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Every livestock manager utilizing pasture is concerned about drought.  Rather than having to feed expensive hay or sell animals when your cool season pastures slow down, we recommend planning ahead.  After soil temperatures reach at least 65 degrees in late May, we recommend planting FSM Brand Cow Candy II BMR sorghum-sudan alone or with Barenbrug T-Raptor rape or Barkant turnips.

beef-forage1By establishing before soil moisture becomes lacking, Cow Candy II BMR will develop enough root to produce excellent tonnage on about 25% of the moisture needed to grow corn.  Adding turnips, increases the protein content of the forage.  In years when extra summer grazing is not needed, Cow Candy II BMR can be harvested for additional highly digestible, high energy winter feed.  Despite the name, sheep love it too! 

 

Sheep Forage Products:

 

Sheep – Multi-Purpose Pasture Options

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In some years, pastures begin to slow down in early summer and more grazing acres are needed other years, the ewes can’t keep up with all the grass.  One way to manage this situation is to plant a portion of the farm to a forage mixture that can be grazed or made for hay, as needed.  A number of products are adapted to this kind of management including grazing tolerant alfalfa, such as FSM Brand 421-BR, HLR or Snowbelt orchardgrass and Bariane, STF-43 or Baroptima+E34 soft-leafed tall fescue.

sheep-multipurposeAnother option which can be grazed or made for hay is our FSM Brand HQ-O pasture mix, which contains both late maturing orchardgrass and soft-leafed, endophyte-free tall fescue.  The key to success in this management scheme is to decide before the sward becomes too mature how much to make as hay and then not cutting too close to the ground.  If using orchardgrass with sheep, not allowing the animals to graze too tightly is critical to keeping it in the stand.  Our Agri-Energy Pasture Fertility or Grass Hay Fertility Programs will not only improve the nutritional quality of the harvested forage, but delay grass maturity extending the harvest window and stimulate more rapid recovery after harvest.  Discuss the options with your local FSM dealer for best results.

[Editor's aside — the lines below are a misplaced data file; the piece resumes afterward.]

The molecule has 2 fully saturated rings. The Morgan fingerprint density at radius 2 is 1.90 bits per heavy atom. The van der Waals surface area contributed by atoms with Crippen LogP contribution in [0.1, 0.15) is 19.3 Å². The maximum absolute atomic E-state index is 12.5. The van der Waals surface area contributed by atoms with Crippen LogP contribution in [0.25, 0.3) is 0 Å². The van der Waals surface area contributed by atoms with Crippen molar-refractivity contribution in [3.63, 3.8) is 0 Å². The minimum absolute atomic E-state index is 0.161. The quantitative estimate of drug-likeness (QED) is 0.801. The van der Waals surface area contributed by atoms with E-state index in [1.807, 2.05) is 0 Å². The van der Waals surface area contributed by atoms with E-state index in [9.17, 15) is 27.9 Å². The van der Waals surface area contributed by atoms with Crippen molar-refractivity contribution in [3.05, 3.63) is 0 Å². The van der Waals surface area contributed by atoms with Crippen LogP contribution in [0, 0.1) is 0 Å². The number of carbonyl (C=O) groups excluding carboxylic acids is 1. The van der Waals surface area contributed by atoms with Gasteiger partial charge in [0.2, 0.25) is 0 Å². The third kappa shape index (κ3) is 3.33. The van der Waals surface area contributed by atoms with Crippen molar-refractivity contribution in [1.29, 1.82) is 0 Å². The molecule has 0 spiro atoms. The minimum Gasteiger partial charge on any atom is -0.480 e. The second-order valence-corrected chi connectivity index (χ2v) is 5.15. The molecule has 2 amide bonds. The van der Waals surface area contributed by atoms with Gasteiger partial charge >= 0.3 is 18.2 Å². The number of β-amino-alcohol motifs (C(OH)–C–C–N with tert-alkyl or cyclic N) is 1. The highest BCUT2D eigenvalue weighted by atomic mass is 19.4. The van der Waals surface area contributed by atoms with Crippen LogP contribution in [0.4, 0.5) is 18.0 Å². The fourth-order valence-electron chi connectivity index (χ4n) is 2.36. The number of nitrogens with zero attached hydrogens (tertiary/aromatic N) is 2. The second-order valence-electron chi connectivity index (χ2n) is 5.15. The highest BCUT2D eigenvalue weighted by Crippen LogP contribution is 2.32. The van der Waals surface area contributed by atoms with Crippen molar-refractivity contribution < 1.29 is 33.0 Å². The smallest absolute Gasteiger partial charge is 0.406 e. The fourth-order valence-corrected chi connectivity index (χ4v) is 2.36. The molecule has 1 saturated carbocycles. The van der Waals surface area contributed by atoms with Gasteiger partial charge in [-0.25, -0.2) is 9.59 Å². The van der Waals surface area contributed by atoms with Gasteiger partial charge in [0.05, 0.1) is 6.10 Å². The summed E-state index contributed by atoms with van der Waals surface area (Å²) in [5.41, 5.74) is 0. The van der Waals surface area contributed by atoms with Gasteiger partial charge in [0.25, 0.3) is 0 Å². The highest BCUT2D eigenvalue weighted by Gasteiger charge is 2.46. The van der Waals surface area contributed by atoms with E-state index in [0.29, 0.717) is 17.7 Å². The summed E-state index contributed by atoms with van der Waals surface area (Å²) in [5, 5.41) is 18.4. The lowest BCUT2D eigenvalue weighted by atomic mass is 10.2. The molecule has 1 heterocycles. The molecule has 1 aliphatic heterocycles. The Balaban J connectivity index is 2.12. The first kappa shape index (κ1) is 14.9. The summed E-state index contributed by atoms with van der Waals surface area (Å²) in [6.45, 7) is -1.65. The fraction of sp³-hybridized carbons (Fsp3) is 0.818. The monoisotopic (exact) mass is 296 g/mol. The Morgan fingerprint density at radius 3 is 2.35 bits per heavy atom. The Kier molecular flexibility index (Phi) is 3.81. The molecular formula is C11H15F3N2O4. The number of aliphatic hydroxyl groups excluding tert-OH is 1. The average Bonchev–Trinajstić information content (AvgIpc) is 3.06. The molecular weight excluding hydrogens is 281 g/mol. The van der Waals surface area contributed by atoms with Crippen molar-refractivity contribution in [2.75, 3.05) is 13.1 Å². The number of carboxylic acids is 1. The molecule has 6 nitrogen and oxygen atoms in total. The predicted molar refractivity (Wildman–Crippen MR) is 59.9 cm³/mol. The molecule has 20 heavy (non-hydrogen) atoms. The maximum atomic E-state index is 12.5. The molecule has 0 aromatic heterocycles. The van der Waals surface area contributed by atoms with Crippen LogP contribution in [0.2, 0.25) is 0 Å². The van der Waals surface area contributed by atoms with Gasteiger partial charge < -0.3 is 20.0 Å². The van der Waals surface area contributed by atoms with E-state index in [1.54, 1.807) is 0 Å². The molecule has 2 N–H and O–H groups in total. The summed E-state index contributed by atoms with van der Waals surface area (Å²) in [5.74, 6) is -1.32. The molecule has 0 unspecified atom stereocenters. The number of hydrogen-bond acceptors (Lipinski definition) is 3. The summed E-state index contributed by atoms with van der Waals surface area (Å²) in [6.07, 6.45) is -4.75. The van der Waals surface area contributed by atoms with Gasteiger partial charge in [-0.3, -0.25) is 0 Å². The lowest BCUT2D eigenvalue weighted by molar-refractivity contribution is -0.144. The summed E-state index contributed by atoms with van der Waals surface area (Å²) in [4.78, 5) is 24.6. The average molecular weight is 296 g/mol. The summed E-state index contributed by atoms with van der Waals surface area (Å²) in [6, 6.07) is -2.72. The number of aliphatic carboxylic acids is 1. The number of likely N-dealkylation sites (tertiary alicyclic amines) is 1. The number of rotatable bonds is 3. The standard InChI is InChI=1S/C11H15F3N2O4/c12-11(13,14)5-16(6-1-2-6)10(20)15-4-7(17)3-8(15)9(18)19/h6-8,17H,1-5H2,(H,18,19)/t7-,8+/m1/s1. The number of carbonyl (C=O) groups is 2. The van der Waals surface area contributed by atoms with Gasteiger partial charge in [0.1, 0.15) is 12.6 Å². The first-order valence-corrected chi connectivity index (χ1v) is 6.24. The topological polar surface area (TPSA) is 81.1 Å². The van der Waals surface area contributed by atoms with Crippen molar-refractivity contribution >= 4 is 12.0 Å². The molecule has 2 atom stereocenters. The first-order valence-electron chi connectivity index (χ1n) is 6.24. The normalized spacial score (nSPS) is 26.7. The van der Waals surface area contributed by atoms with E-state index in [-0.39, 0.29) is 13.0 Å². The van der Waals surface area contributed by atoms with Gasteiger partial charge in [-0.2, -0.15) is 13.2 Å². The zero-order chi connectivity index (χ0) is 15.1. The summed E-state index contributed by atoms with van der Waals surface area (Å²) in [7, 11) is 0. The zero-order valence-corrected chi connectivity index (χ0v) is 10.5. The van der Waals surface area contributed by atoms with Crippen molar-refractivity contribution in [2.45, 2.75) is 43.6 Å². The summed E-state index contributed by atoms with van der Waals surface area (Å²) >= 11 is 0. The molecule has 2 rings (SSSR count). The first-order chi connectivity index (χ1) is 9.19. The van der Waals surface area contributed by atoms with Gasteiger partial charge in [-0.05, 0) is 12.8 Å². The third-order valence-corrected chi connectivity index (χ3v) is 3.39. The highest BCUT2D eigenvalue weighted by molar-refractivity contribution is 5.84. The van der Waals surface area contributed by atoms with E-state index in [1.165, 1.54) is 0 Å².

Sheep Multi-Purpose Pasture Products:

 

Sheep – High Quality Pasture for Late Gestation, Lactation and Breeding

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Many sheep producers have a portion of their farm well-suited to the production of high quality pasture. Generally, soils with good fertility that are not excessively wet or droughty can support high quality pasture grasses with proper management. Soft-leafed tall fescues, like Barenbrug’s endophytefree Bariane or friendly-endophyte Baroptima+E34, provide an excellent balance of palatability, highly digestible yield, durability and stress tolerance. Improved perennial ryegrasses, like Barenbrug BG-34, Barsprinter, Remington or Remington+NEA2, maximize intake and nutritional quality needed during late gestation, lactation and during breeding.

sheep-gestationThe keys to profitably utilizing these high quality grasses for sheep production are: 1) selecting a field with adequate water and nutrient holding capacity; 2) providing adequate and balanced nutrition for the grass; 3) properly managing the grazing height; and 4) managing the flock to maximize lambing, lactating and breeding on grass. On our farm, we use an Agri-Energy Pasture Fertility Program based upon soil testing. By making three to four applications of balanced nutrients and beneficial microbes, we’ve been able to keep our high quality pastures healthy and productive through all but the driest weather. Every day that our ewe flock’s nutritional requirements are met on pasture is a profitable day! For rapid establishment of high quality, long-term pasture use our FSM Brand HQ-F (containing endophyte-free tall fescue) or HQ-R (no fescue) pasture mixes, which are an ideal blend of Barenbrug cool season grasses for maximum productivity.

Sheep Pasture Products:

 

Sheep – Basic Improvements for Difficult to Manage Permanent Pasture

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Sheep production has traditionally been a way of utilizing farmland least suited to crop production.  Therefore, many long-term pastures tend to have soil moisture extremes, steeper slopes and may be untillable due to rocks or trees.  By default, these areas may also be infested with undesirable or low quality plant species, like multiflora rose or fescue infected with harmful endophytes.

sheep-permanentIn relatively open areas with infected fescue, pastures can be improved by frost seeding Alice white clover and/or Wildcat red clover over tightly grazed or trampled areas.  In some cases with better fertility, our FSM Brand HQ-F or HQ-O pasture mixes can be established in the same way helping to dilute the less palatable infected fescue.  Occasionally, extreme flood, severe drought, mechanical land clearing or reclamation give opportunity to “start fresh”.  For recommendations, its best to review your specific situation with FSM or your local FSM dealer.

Sheep Pasture Products:

 

Sheep – Profitable Everyday Pasture for the Commercial and Purebred Sheep Producer